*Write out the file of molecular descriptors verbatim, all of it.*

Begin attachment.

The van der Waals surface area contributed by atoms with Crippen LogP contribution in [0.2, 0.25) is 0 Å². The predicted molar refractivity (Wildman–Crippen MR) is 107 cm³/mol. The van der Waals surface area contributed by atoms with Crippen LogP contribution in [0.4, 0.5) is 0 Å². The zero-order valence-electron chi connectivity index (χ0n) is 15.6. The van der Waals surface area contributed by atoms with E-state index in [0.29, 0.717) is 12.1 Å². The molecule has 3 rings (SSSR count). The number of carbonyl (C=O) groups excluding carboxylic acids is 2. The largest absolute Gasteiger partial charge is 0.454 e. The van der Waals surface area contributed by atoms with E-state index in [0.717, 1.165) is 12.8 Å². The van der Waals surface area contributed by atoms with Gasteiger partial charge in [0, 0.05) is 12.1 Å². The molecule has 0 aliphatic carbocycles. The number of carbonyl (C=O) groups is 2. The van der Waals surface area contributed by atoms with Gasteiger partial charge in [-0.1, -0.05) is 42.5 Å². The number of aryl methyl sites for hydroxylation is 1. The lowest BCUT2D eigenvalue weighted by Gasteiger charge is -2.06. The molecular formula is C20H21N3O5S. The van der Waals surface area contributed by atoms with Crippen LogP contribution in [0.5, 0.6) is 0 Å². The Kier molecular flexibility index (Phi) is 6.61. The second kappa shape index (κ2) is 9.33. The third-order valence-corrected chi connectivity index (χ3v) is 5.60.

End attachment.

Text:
The van der Waals surface area contributed by atoms with Crippen LogP contribution in [0.2, 0.25) is 0 Å². The predicted molar refractivity (Wildman–Crippen MR) is 107 cm³/mol. The van der Waals surface area contributed by atoms with Crippen LogP contribution in [0.4, 0.5) is 0 Å². The zero-order valence-electron chi connectivity index (χ0n) is 15.6. The van der Waals surface area contributed by atoms with E-state index in [0.29, 0.717) is 12.1 Å². The molecule has 3 rings (SSSR count). The number of carbonyl (C=O) groups excluding carboxylic acids is 2. The largest absolute Gasteiger partial charge is 0.454 e. The van der Waals surface area contributed by atoms with E-state index in [0.717, 1.165) is 12.8 Å². The van der Waals surface area contributed by atoms with Gasteiger partial charge in [0, 0.05) is 12.1 Å². The molecule has 0 aliphatic carbocycles. The number of carbonyl (C=O) groups is 2. The van der Waals surface area contributed by atoms with Gasteiger partial charge in [-0.1, -0.05) is 42.5 Å². The number of aryl methyl sites for hydroxylation is 1. The lowest BCUT2D eigenvalue weighted by Gasteiger charge is -2.06. The molecular formula is C20H21N3O5S. The van der Waals surface area contributed by atoms with Crippen LogP contribution in [0.5, 0.6) is 0 Å². The Kier molecular flexibility index (Phi) is 6.61. The second kappa shape index (κ2) is 9.33. The third-order valence-corrected chi connectivity index (χ3v) is 5.60.